Tuesday, January 19, 1999

Fake money

One day I took my niece, Guadalupe, to another child's birthday party. This is an email exchange between her father and me.

From: Aaron Priven To: Dan Priven Date: January 16, 1999 Hi, Dan. One of the many things Guadalupe got in her "loot bag" last night was $99 in fake money. While I suppose you might allow Guadalupe to simply spend this money on fake things, it might be better in the long run to use it to teach her more about money. For example, I would be happy to open an account for her at the California Fake Bank. The bank offers both bankbook savings as well as checking accounts, both of which bear interest -- 2% for bankbook savings and 1% for interest checking. Certificates of deposit are also available at competitive rates for a wide variety of terms, from 60 days to 5 years. Deposits are fully insured by the Fake Deposit Insurance Corporation (FDIC). Alternatively, I would be happy to purchase some shares for her on the Fake Investment Exchange. A number of companies' stock is traded there, from stable dividend-bearing companies like Fake Gas and Electric (FIX:FGE) to volatile Internet stocks which might go up in value. I have not, at the present time, set up a fake options exchange or derivative trading floor, but if Guadalupe seeks to put her money in these kinds of instruments, I'd be happy to oblige. Let me know, =Aaron=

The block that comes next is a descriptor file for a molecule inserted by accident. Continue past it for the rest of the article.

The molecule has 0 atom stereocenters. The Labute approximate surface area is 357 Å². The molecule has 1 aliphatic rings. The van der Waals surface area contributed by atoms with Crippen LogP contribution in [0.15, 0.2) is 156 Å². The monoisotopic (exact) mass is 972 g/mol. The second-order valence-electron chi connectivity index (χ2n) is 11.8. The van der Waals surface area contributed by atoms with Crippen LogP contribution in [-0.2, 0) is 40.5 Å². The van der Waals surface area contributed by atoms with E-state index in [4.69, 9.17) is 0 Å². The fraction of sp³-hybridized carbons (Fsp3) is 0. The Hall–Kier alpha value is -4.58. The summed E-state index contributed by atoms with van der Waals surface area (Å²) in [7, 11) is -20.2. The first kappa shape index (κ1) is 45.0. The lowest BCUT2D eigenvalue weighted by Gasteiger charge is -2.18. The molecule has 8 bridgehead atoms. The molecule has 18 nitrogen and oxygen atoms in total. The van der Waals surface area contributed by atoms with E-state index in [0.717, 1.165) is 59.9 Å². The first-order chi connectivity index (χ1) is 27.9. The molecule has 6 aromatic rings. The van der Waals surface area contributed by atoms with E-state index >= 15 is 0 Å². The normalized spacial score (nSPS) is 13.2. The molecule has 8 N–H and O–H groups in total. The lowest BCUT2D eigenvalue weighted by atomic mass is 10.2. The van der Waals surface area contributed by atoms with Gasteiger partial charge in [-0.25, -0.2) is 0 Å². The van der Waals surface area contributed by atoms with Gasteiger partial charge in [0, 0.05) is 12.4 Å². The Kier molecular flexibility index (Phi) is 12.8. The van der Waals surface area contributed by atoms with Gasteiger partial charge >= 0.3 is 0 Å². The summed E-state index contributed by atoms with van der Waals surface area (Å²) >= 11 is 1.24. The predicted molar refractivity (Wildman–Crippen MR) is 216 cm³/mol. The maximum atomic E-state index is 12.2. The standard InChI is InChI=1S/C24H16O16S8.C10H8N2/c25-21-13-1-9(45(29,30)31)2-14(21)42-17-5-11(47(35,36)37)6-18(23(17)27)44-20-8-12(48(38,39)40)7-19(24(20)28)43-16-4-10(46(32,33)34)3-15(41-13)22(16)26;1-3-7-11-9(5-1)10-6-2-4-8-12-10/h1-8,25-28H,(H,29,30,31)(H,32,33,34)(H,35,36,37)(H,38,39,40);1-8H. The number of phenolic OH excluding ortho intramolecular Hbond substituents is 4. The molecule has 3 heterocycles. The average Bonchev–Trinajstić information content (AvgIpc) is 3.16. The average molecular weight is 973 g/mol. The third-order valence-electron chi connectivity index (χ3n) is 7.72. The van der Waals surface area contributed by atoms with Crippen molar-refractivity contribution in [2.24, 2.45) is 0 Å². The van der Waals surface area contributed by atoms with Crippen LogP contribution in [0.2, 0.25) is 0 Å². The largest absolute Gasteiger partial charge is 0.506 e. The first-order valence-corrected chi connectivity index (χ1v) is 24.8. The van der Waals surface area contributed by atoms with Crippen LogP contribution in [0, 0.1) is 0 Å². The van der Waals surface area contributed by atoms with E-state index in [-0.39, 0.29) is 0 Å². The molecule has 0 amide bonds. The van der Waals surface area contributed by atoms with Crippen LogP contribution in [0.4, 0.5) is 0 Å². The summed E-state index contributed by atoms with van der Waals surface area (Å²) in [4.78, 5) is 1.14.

From: Dan Priven To: Aaron Priven Date: January 19, 1999 I already sold her 99 fake lotto tickets, but thanks, anyway. -Dan